As I’m sitting here writing this post, sleet is hitting my window and instantly sticking to the sidewalks and roads. The below freezing temperatures and slippery conditions are not ideal driving conditions but serve as a teachable moment to teach teens to be safe winter drivers.
Teens love the independence of driving but it can be nerve wracking sitting on the passenger side of the car, watching them behind the wheel. Every minute on the road builds confidence but driving in dry sunny conditions differs from inclement weather.
As parents, it’s our job to teach teens to be safe winter drivers. But it’s one thing to talk to them about the what-ifs and another for them to experience road conditions firsthand.
How We Can Teach Teens to Be Safe Winter Drivers
Since winter isn’t over (thanks groundhog!), now is the perfect time to teach teens to be safe winter drivers. Lessons about car safety features and winter maintenance are just as important as having newly permitted and licensed drivers drive in snow, sleet, and slippery conditions.
If you’re not sure how to have this conversation because winter driving makes you a bit nervous, Tom Kretschmann, Product Technology Education Planner for Toyota Motor North America, recently shared some tips. As someone who spent 9 years in upstate New York and is familiar with New England road conditions, Tom was the perfect person to ask for advice about teaching teens to be safe on the roads in winter. Here’s his advice along with lessons I’ve learned while preparing my oldest for whatever weather she might encounter on the road ahead.
Educate Teens About Car Features
Driver’s education teaches teens the rules of the road before the get behind the wheel. As they prepare to hit the road, make sure they understand the features of your family’s cars.
In our house, we have two cars- an all-wheel drive (AWD) station wagon and a hybrid sedan. We always reach for the keys of our AWD vehicle in slippery, snowy conditions because we want peace of mind that the car will behave the way we expect it to.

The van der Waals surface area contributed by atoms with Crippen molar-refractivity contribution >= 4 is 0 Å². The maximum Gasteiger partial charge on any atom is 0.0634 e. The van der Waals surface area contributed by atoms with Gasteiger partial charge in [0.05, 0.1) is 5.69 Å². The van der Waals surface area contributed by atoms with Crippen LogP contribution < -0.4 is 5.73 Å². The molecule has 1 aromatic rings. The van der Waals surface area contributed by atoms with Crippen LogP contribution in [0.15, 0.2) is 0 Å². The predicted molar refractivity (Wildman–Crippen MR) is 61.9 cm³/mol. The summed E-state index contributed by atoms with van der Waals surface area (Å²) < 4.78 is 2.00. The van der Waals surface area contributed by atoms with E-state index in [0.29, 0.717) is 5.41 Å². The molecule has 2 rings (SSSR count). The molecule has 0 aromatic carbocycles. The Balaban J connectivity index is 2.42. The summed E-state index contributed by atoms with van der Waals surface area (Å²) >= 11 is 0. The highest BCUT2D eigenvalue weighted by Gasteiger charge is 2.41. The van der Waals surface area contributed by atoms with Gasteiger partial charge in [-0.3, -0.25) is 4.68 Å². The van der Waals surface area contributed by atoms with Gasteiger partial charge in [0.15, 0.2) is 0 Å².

AWD vehicles, such as the RAV4 Prime XSE Premium, provide power to all wheels, instead of the front or rear two wheels. In Toyota models, AWD helps the car do what you’re telling it to. It helps you get going and keeps you going by providing additional traction whether you’re accelerating from a stop or turning while climbing hills. It provides confidence when driving in slippery or snowy conditions but also in perfect conditions.
Teach Teens About the Importance of Regular Maintenance
A car won’t perform well if it isn’t taken care of so teach teens the importance of regular maintenance. Regular vehicle checks help ensure:
- Your tires are in good shape. Worn, or bald tires, won’t provide necessary traction even if your car has AWD.
- The car battery is in good condition. Tom says batteries don’t work as well when it’s cold so you’re more likely to get stranded in the cold if your battery fails.
- Wiper blades are replaced regularly. Regular use causes wear and tear that can make wiper blades deteriorate. Replacing them every 6-12 months prevents them from ever getting to the point of becoming brittle and prone to cracks and tears.